• GPS-III, which will incorporate the extra L2 and L5 signals of the Block IIR-M and Block IIF satellites, will have additional features (still under study) which will enable it to better ‘compete’ with Galileo. However, to preserve ‘backward compatibility’ with legacy user equipment, all current and planned Block II signals will also be broadcast. The 30 GPS-III satellites are planned for launch from about 2013 until 2018.

Perhaps the single most important shortcoming of GPS is also its most obvious; there are some places where GPS simply does not work due to a lack of available satellites. Therefore, while GPS Modernization will have a significant impact, a major influence in the future will be systems offering additional satellites to those offered by GPS alone. We may therefore think in terms of a generic, overall GNSS combining a number of sub-systems.

3.1 GLONASS from Russia

GLONASS was originally deployed as the Soviet Union’s answer to GPS. The design of GLONASS is very similar to GPS except that originally each satellite broadcast its own particular frequency with the same codes. GPS satellites broadcast the same frequencies and a receiver differentiates between satellites by recognising the particular part of the codes broadcast by a given satellite (this is known as a CDMA, or Code Division Multple Access, scheme). GLONASS can also provide a different level of service to Military users compared to Civilian users. For a detailed description of GLONASS see UN Action Team on GNSS [2004]. Current status information is available from the Russian Federation Ministry of Defense web site at GLONASS [2005].

Since the collapse of the USSR, the Russian Federation has struggled to find sufficient funds to maintain GLONASS and at the time of writing (mid-2005) there are only 14 satellites functioning (as opposed to the 24 necessary for full operational capability). However, the Russian Federation has recently commenced a program to revitalise GLONASS:

  • Current activity centres on launching GLONASS-M satellites with an improved 7-year design lifetime, which will broadcast in the L1 and L2 bands.
  • From 2007 to 2008 it is planned to launch GLONASS-K satellites with improved performance, which will also transmit a third civil signal (L3).
  • The stated intention is to achieve a full 24-satellite constellation transmitting two civil signals by 2010.
  • The full constellation is planned to be broadcasting three sets of civil signals by 2012.
  • It is worth noting that at the end of 2004 the Indian Government announced it would be contributing funds to assist Russia revitalise GLONASS.

Survey-grade receivers capable of tracking both GPS and GLONASS have been available for some time. These combined receivers have demonstrated a marked improvement in reliability and availability in areas where satellite signals can be obstructed, such as in urban areas, under tree canopies or in open-cut mines.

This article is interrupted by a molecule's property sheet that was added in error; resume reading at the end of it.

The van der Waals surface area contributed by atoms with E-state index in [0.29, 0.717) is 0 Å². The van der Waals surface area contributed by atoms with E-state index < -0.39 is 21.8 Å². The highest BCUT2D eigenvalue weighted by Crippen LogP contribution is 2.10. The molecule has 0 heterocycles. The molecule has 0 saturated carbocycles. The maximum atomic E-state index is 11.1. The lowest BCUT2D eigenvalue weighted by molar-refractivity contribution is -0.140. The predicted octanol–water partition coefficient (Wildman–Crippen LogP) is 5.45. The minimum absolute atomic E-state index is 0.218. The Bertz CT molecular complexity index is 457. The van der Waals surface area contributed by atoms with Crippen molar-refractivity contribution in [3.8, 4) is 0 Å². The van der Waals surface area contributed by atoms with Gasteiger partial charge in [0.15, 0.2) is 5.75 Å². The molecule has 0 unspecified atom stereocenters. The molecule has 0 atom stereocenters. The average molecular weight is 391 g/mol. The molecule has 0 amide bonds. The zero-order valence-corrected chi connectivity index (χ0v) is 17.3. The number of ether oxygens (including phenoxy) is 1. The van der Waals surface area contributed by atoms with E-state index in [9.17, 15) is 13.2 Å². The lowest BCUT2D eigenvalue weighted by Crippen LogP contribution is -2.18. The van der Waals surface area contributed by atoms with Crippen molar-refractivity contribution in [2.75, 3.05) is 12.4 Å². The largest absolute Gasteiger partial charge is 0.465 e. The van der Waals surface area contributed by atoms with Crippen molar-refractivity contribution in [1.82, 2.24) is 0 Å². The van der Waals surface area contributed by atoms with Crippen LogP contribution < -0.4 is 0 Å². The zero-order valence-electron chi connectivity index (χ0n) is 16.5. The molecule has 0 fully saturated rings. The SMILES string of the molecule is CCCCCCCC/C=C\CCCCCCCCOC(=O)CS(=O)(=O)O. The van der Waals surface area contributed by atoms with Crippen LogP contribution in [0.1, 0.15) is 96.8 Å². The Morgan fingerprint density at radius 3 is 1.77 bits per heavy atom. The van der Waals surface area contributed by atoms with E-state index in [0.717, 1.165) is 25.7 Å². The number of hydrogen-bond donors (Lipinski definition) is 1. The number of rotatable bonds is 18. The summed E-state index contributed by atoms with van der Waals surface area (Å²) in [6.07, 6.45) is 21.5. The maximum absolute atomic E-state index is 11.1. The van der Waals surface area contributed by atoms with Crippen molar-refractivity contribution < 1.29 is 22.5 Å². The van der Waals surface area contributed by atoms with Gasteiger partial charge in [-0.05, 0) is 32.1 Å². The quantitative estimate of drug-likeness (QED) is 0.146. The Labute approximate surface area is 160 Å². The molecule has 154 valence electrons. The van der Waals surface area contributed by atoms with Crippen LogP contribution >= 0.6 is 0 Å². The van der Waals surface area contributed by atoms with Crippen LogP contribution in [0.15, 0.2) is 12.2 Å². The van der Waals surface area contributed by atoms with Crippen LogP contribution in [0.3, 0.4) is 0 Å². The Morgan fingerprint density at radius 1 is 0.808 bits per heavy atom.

3.2 The Quasi-Zenith Satellite System from Japan

The Quasi-Zenith Satellite System (QZSS) is a multi-satellite augmentation system proposed to the Japanese government by a private sector consortium. The plan is to launch at least three satellites broadcasting GPS-like (and perhaps Galileo- and GLONASS-like) signals in an orbital configuration that increases the number of satellites available at high elevation angles over Japan (hence the term “quasi-zenith”). This would benefit modified GPS receivers operating in areas with significant signal obstructions such as urban canyons. It is expected that a demonstration QZSS satellite will be launched in 2008. For a detailed description of QZSS see UN Action Team on GNSS [2004] and Tsujine [2005]. The orbital configuration of the QZSS constellation is such that the satellites will also pass over parts of the Asia-Pacific region (the satellites must be launched into a geostationary altitude). That will effectively increase the number of satellites available to suitably equipped GPS users in that region.

3.3 Galileo from the European Union

Perhaps the most exciting impact on the future of GNSS is the decision by the European Union to launch its Galileo project. For a detailed description of Galileo see European Commission Directorate General Energy and Transport [2005] and UN Action Team on GNSS [2004]. For the purposes of this paper, the following points are relevant:

  • The design calls for a constellation of 30 satellites in a similar orbital configuration to GPS, but at an increased altitude (approximately 3000km higher than GPS) which will enable better signal availability at high latitudes.